For well over a hundred years, on the eve there was a "burning of the façade" of the Cathedral, and then fireworks were added. The "burning" was a wooden structure built to resemble the Cathedral's façade, and then burned in front of the Cathedral. That custom was ended sometime since I moved here in 1991. Now, there's usually a light show, telling the story of Santiago, though there didn't seem to be one this year. Since last year, and the end of the cleaning of the Cathedral stonework, fireworks have been moved out to different parts of the city, in an attempt to protect the stone, and to avoid conglomeration of crowds. This just meant that the crowds went running to the hills around Santiago, like Monte Gaias, where the Cidade da Cultura is located, to be able to see all the different fireworks from one spot. So, not really crowd control.

So now, we have a lazy Sunday, and one less holiday this summer. And too many tourists in town.

Life continues.

Symbol, Shell, Spain, Europe, Seashells

 

 



Like 0        Published at 17:24   Comments (0)


Not So Fast, 15, 16, 17, 18 , & 19. Our Reality.
23 July 2021

When I began subtitling my blog at the beginning of the pandemic lockdown, my intention had been to do a day by day account of how things developed, hence the numbers after the first month. By now, it's been going on for so long, that life just gets in the way of reporting every day. Even when I write frequently, since there's little that's new, I don't tend to mention anything about Covid. I am getting the feeling, however, that this pandemic is going to stretch into the rest of the year, and possibly well into the next.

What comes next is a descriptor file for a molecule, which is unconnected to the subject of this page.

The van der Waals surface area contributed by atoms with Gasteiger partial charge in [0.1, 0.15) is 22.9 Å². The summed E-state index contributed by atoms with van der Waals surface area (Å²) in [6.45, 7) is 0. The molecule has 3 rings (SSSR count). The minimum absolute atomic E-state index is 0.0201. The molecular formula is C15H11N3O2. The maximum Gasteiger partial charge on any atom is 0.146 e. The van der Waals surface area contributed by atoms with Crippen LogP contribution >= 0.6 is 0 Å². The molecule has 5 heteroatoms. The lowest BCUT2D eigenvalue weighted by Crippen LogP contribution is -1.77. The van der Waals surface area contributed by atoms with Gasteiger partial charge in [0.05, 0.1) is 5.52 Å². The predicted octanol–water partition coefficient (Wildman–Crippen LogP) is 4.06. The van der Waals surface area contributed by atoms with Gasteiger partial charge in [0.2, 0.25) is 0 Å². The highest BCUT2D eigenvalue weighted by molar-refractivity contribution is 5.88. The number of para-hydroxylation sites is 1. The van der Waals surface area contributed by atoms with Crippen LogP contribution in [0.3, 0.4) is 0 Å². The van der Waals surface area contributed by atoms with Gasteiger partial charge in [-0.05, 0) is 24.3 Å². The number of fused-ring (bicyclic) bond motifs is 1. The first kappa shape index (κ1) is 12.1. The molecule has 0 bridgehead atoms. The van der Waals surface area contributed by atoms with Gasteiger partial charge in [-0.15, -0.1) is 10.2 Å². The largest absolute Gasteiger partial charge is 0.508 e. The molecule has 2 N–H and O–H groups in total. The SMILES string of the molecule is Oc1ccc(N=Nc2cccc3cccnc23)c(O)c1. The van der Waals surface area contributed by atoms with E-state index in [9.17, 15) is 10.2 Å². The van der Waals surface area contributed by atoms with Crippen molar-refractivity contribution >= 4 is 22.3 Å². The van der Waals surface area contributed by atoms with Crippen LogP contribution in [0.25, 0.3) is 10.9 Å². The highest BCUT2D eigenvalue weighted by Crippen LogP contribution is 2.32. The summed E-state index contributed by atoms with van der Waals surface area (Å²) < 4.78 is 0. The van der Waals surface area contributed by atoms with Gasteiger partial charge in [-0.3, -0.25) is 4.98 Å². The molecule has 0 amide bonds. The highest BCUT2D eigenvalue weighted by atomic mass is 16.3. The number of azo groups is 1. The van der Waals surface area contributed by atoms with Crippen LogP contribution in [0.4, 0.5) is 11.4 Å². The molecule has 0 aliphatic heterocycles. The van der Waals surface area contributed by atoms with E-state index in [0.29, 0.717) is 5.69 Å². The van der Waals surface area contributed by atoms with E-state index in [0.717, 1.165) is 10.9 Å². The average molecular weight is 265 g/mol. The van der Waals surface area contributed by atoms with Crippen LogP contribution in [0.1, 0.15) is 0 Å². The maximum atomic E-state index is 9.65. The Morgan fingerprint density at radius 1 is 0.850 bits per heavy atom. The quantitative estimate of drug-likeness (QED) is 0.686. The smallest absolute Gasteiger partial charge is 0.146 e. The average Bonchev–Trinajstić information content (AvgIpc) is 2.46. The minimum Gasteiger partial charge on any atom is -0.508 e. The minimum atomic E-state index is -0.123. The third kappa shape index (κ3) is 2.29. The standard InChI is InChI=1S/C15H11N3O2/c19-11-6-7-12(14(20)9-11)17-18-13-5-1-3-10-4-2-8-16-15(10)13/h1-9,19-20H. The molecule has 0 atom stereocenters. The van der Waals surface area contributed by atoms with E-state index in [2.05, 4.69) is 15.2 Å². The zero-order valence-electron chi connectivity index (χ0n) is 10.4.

Contagion is up in the clouds. On a national level, it's around 650 per hundred thousand. The numbers are driven by the young, where contagion is close to two thousand per hundred thousand in the 20-29 group. This group, precisely, is the one that is going to start getting vaccinated here, in Galicia, as of next week. 

That said, without a state of alarm, it's up to the regional governments and their courts to install any kind of restrictions. Many regions have installed a curfew between one and six in the morning. Others, like Navarra, have had the courts strike down any such general restriction. In Galicia, I believe the court is upholding the decision to close night life in townships that are declared at maximum level, and the decision is pending on limiting get-togethers to six indoors, and ten outdoors, as well as a possible curfew.

Hospitalizations, the canary in the coal mine, are also going up, though not as alarmingly as during the winter. Most of those hospitalized and in the ICU are younger than 40. One of our newspapers carried a story on a young, 22 year old woman, with bilateral pneumonia. There are breakthrough contagions, too, among people who have been vaccinated. Most of those, however, have mild or no symptoms, which bodes well for the future, when at least most of the Spanish population will be vaccinated. 

The problem in that future is the interaction with people from abroad who will not have received the vaccine. I assume that most people will not be able to board an airplane without a Covid vaccine passport, but other European visitors may well come by road, which is not normally controlled. Much of the world outside the borders of Europe, North America, and other rich areas, are not vaccinated, nor will they be for, probably, years. Covid is here to stay for a good while.